Sat Feb 2, 2013, 10:10 AM
kpete (46,722 posts)
The NRA vs. America (Rolling Stone)
The NRA vs. America
How the country’s biggest gun-rights group thwarts regulation and helps put military-grade weapons in the hands of killers
By Tim Dickinson
January 31, 2013 10:00 AM ET
Billing itself as the nation's "oldest civil rights organization," the NRA still claims to represent the interests of marksmen, hunters and responsible gun owners. But over the past decade and a half, the NRA has morphed into a front group for the firearms industry, whose profits are increasingly dependent on the sale of military-bred weapons like the assault rifles used in the massacres at Newtown and Aurora, Colorado. "When I was at the NRA, we said very specifically, 'We do not represent the firearm industry,'" says Richard Feldman, a longtime gun lobbyist who left the NRA in 1991. "We represent gun owners. End of story." But in the association's more recent history, he says, "They have really gone after the gun industry."
Today's NRA stands astride some of the ugliest currents of our politics, combining the "astroturf" activism of the Tea Party, the unlimited and undisclosed "dark money" of groups like Karl Rove's Crossroads GPS, and the sham legislating conducted on behalf of the industry through groups like the American Legislative Exchange Council. "This is not your father's NRA," says Josh Sugarmann, executive director of the Violence Policy Center, a top gun-industry watchdog. Feldman is more succinct, calling his former employer a "cynical, mercenary political cult."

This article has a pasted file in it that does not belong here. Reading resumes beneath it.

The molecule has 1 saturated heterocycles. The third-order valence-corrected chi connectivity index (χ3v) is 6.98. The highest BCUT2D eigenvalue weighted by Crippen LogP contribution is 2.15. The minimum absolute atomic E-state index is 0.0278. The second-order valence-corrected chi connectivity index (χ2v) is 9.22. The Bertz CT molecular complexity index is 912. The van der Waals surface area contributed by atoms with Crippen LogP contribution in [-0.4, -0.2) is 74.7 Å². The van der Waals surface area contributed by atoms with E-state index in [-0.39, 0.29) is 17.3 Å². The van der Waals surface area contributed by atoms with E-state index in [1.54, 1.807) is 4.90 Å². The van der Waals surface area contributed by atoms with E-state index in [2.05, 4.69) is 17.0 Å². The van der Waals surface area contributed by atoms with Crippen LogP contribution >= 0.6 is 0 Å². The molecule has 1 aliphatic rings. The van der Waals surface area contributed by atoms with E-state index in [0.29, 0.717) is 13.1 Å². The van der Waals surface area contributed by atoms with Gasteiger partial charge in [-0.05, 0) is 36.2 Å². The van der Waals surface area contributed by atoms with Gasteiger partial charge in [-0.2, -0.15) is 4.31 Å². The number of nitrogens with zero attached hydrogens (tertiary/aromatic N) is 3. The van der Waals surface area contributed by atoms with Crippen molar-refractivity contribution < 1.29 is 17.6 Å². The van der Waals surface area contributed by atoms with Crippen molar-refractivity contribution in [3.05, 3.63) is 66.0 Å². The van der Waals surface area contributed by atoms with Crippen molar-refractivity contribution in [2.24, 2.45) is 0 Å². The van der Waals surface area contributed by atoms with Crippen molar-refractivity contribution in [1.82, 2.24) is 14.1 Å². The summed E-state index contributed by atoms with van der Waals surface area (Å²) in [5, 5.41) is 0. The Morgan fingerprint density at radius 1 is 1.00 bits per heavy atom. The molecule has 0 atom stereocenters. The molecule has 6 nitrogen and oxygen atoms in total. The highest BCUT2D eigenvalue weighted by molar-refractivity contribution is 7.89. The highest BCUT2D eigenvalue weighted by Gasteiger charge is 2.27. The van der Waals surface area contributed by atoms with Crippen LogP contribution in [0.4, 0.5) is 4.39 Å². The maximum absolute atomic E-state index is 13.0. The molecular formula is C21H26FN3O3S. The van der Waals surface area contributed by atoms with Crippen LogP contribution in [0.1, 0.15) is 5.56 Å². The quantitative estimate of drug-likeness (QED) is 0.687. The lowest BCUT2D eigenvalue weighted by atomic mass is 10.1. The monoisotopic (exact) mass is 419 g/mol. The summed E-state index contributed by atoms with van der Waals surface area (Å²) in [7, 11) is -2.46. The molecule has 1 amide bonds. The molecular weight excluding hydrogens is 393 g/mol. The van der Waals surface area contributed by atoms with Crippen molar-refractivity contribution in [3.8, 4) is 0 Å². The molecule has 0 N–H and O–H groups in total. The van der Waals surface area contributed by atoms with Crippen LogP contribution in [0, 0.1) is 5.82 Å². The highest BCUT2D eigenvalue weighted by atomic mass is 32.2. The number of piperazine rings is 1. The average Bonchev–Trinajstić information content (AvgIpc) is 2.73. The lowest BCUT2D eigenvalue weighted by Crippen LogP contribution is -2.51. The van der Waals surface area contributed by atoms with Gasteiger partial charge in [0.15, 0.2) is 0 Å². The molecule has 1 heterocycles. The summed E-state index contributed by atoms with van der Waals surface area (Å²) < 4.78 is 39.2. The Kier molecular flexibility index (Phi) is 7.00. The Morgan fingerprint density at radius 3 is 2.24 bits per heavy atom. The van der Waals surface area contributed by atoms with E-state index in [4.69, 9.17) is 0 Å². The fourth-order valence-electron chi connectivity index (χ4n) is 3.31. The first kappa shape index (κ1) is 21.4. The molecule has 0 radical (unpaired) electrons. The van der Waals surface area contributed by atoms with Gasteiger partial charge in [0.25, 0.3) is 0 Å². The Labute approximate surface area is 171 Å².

The NRA's alignment with an $11.7 billion industry has fed tens of millions of dollars into the association's coffers, helping it string together victories that would have seemed fantastic just 15 years ago. The NRA has hogtied federal regulators, censored government data about gun crime and blocked renewal of the ban on assault weaponry and high-capacity magazines, which expired in 2004. The NRA secured its "number-one legislative priority" in 2005, a law blocking liability lawsuits that once threatened to bankrupt gunmakers and expose the industry's darkest business practices. Across the country, the NRA has opened new markets for firearms dealers by pushing for state laws granting citizens the right to carry hidden weapons in public and to allow those who kill in the name of self-defense to get off scot-free
… These NRA directors are representative of a firearms sector that knows lethality sells. "The industry has changed," says Tom Diaz, former Democratic counsel to the House subcommittee on crime, a longtime gun-violence policy analyst and author of a forthcoming book on the industry, The Last Gun. "In terms of what sells and what is marketed most successfully, we're now talking about guns that are derived directly from military design…"
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|The Blue Flower||Feb 2013||#4|